Cinema is the most confident and insecure of art forms. When it's on home ground, it's a strutting gang leader, but as soon as it meets one of the old bosses - literature, say, or theatre - it lies down and plays the doormat. And literature and theatre, for their part, seem quite happy with this show of servility.

Literary adaptations (Vanity Fair, Atonement, Brideshead Revisited) still account for a healthy slice of the quality commercial sector - but how often does the film illuminate its source material' How often does it update it or take issue with it'

As Thomas Leitch points out in his recent survey of the field, Film Adaptation & Its Discontents, films continue to suffer from the widespread belief that 'novels are texts, movies are intertexts, and in any competition between the two, the book is better'.

Shakespeare used to treat his sources as wood for the creative fire. Nobody would think of calling Romeo And Juliet or King Lear adaptations yet, by Academy rules, none of the bard's works would count as original screenplays. In Ancient Greece, playwrights often worked simultaneously on the same time-worn legends for upcoming tragedy competitions - there might be an Electra year, followed by an Oedipus year (the risk-averse economics of the film industry, alas, mean we didn't even get to choose between two rival Alexanders).

But literary texts are now canonical in a way they never were in Shakespeare or Sophocles' time, and fidelity - a highly subjective concept - is a guard dog that barks whenever screenwriters and directors play fast and loose with source material. We're also hamstrung by the threat of litigation: dipping into a range of sources for inspiration has become an intellectual-property nightmare no studio would condone.

Hitchcock - perhaps the most Shakespearian film director we have seen - kept an option open on the forgotten psychothriller novel The House Of Dr Edwardes for almost 20 years before he asked Ben Hecht to use it as the basis for the Spellbound script. Nobody was bothered by Hecht and Hitchcock's roughshod treatment of their source material - it helped turn a mediocre page-turner into a memorably disturbing dialogue between cinema and its close cousin, psychoanalysis.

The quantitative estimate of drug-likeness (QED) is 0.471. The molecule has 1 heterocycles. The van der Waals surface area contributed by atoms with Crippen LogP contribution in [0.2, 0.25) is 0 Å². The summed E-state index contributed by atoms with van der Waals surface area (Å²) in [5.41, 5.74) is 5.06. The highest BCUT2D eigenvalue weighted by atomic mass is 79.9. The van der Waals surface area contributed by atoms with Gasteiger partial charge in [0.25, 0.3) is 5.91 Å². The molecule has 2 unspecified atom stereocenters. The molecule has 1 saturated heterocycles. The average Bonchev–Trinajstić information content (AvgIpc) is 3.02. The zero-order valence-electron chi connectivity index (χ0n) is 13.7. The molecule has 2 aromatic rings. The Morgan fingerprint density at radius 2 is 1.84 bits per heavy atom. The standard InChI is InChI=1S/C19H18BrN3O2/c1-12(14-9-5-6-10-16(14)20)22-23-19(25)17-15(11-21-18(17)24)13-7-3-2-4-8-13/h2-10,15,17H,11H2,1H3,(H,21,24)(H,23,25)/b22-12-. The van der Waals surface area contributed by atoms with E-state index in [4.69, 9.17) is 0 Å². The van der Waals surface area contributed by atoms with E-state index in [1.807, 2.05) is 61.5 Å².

However, the director's first US project, Rebecca, was widely attacked as being unfaithful to a more prestigious source, Daphne Du Maurier's novel - not least by producer David O Selznick, who objected: 'We bought Rebecca, and we intend to make Rebecca.' Hitchcock had to resort to in-camera editing to impose his vision on the film; he later outlined his approach to source material to Francois Truffaut, saying: 'What I do is to read a story only once, and if I like the basic idea, I just forget all about the book and start to create cinema.'

Exploding the canon

Hitchcock's approach has been taken with far more canonical works than Rebecca; Jane Austen's Emma was reworked in high-school romcom Clueless, and Homer's Odyssey provided the blueprint for the Coen brothers' O Brother Where Art Thou' But it's surprising there aren't more such creative riffs, considering how many great stories are out there, and out of copyright.

Even rarer are the cinematic equivalents of theatrical stagings in which the text is adhered to but settings, costumes and moods are radically different. One of the best Shakespeare adaptations, Richard Loncraine's Richard III (1995), set the bard's dark tale in a fantahistorical 1930s fascist England. But cinema's confidence in this direction (see Kenneth Branagh's recent Magic Flute or Alfonso Cuaron's US-set 1997 Great Expectations) lags decades behind the theatre, where there have been modern-dress Shakespeare productions since the 1920s.

There are glimmers of hope. Pascale Ferran's Lady Chatterley (2006) - based on the long-unpublished second version of DH Lawrence's novel - is an example of how an adaptation can steer its own confident course. We'll never see a Harry Potter reworked with such an auteurist touch - there are too many fans of the book to please. But it would be nice if, away from such high-profile franchises, cinema stood up to the literary bully more often. We need more inspired faithfulness, less slavish fidelity.